Donald Trump has major plans for his new courses

Tuesday November 18th, 2008
The 11th green at Trump National's New Course, Donald Trump's second course at his Bedminster, N.J. club.
Carlos M. Saavedra

For my close personal friend Donald Trump, these are the best of times. Yes, real estate is tanking, people are gambling with pocket change and nobody's buying books — and real estate and gambling and book-selling are critical to keeping DJT in his many mansions — but Trump, as per usual, is looking at the bright side. His golf game is excellent, and so is his whole golfing life.

Last month, Trump received initial governmental approval for a 36-hole golf resort in what Trump grandly (and accurately) calls The Great Dunes of Aberdeen, on the East Coast of Scotland. At 62, he plays better than ever. (Ask any of the pros who work for him.) He'll be the host this week for the season-ending LPGA event, the ADT Championship, to be played at Trump International, a superb and improbable course by the West Palm Beach airport, designed by Jim Fazio, Tom's brother. (Trump's pro-am playing partner will be the incomparable Annika Sorenstam, about to head off into the sunset.) And this fall Trump opened his second course at Trump National in Bedminster, N.J., this one designed by Jim Fazio's ponytailed son, Tommy Fazio, who built 18 holes so unusually playable (for the most part) and fun you almost can't believe a modern architect built the thing. The second course is a wild ride, and I mean that as high praise.

I should probably mention one more thing in this golfing litany, Trump's elegant (and good-looking!) wife, Melania, who doesn't play, and let's be frank here: a lot of golf-playing husbands would pull the plug on wifely play if it were that easy. (Can 'o worms, right there.) In any event, Mrs. Trump has done something far more important: Two-plus years ago, she gave birth to master Barron Trump. The little guy, looking sharp in chukka boots on the new course in Bedminster last month, makes wonderful little swings, his blond hair flying at impact. When Trump came in from golf on that Saturday in October, Melania, young Barron and his nanny were having lunch on the veranda. Trump sat down at another table for a manly lunch. (He had a steak.) Trump's from another era. We're talking Jerry Ford, Arnold Palmer, Johnny Bench — men's men.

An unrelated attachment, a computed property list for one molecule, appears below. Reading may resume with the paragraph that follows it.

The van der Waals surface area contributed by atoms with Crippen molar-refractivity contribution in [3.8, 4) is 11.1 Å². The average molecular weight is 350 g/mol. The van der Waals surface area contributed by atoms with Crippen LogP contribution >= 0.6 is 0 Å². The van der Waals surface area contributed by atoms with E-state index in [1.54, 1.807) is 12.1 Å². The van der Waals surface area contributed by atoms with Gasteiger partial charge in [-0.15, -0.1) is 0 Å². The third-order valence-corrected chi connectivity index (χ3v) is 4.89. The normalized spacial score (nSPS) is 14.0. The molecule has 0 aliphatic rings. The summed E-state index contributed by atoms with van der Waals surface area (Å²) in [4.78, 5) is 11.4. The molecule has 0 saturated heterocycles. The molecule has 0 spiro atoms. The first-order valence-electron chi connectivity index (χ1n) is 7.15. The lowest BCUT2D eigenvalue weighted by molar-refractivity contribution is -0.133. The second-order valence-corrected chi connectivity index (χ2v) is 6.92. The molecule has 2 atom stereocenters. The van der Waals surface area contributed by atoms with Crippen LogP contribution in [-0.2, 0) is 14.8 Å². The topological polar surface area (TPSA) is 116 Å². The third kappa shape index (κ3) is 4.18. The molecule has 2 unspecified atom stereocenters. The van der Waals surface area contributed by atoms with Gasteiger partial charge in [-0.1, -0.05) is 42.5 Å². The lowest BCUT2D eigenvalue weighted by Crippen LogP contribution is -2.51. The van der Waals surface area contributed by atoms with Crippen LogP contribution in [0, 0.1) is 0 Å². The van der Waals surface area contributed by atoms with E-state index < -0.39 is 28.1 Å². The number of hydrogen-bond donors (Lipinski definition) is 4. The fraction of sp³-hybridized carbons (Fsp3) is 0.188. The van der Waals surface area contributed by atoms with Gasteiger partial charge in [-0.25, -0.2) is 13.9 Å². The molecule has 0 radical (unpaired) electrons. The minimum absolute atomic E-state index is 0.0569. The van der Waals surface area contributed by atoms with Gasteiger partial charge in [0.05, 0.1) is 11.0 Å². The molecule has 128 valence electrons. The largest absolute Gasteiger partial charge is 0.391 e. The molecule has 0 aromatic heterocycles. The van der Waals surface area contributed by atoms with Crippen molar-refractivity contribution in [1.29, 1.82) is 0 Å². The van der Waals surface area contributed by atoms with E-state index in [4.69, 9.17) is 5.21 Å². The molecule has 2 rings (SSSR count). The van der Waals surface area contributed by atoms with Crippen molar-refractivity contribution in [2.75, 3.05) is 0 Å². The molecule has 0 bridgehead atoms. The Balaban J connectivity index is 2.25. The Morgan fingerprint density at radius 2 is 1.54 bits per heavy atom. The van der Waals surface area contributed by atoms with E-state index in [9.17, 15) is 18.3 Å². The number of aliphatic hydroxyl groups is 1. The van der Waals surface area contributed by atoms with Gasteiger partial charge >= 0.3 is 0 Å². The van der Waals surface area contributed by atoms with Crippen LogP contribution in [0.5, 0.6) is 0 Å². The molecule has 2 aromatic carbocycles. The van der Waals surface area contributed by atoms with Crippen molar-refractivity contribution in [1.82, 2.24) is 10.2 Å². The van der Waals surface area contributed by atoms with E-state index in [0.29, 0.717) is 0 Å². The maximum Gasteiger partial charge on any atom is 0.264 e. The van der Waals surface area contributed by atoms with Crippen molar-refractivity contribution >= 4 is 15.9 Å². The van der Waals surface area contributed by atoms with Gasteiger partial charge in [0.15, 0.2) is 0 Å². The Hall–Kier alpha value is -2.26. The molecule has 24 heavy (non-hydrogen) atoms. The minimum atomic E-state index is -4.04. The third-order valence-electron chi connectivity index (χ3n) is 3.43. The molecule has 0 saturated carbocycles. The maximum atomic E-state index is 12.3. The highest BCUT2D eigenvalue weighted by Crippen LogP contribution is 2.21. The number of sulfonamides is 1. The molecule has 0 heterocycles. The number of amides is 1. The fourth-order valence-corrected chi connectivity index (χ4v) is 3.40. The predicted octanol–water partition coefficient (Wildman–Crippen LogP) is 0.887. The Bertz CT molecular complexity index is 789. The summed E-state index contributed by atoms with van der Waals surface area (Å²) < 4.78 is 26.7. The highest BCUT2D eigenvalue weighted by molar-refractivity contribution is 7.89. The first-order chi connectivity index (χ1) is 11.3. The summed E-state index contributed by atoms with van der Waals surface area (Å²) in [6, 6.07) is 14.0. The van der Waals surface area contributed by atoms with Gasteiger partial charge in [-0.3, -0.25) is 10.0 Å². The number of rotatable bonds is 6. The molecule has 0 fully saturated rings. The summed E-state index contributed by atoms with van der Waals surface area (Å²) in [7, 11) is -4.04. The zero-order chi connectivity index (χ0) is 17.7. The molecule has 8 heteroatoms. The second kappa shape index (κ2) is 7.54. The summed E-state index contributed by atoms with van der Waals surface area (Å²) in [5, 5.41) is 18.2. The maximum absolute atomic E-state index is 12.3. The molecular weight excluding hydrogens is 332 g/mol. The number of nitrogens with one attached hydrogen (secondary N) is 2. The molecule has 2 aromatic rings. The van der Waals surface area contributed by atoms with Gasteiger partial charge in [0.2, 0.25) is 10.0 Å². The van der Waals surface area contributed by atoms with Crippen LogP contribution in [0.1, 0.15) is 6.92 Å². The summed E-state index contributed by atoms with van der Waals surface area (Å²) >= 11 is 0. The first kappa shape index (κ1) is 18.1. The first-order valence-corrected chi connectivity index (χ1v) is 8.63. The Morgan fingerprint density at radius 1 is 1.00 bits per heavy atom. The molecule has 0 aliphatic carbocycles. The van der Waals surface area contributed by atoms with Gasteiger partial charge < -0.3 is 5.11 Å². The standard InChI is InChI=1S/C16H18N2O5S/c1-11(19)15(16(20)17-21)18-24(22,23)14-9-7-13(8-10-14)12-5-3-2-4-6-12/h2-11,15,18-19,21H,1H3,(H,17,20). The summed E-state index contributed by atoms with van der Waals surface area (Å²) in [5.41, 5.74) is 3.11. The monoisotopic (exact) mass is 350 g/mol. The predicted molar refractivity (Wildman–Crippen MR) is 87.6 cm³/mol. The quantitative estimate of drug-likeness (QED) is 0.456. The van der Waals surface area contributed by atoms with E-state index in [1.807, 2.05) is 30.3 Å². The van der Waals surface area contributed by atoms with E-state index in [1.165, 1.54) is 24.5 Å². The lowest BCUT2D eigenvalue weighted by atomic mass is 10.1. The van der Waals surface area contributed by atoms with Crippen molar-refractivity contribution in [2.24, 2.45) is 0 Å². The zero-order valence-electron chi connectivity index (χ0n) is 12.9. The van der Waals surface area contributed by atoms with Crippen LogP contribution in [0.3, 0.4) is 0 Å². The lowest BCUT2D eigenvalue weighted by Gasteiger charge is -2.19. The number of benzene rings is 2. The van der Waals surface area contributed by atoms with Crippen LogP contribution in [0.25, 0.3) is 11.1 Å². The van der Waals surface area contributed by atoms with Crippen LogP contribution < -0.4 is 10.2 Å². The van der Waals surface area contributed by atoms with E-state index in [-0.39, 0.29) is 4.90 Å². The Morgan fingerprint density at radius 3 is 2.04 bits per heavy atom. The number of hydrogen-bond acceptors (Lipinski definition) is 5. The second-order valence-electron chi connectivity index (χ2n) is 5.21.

I am, in actual fact, not a close personal friend of Donald Trump's — just going for a little Trumpian hyperbole up top there — but I do like the guy and wanted to overstate my relationship with him, in case you want to dismiss what I have to say about his game and his new course. I've played golf with Trump maybe eight or nine times and find his game impressive. Trump and Ted Forstmann, the chairman of IMG, both claim handicaps in the same swanky neighborhood — sevenish — but I'd love to see a Battle of the Billionaires in which they play a Nassau for car, house, house, with David Fay of the USGA keeping the card. I'd take Trump, every time. His swing is a powerful and repeating lunge, not pretty but useful. If he was forced to hole everything out and take no mulligans — and who's going to make him endure such unpleasantness on his own courses? — he'd still break 80 as often as not at 6,600 yards.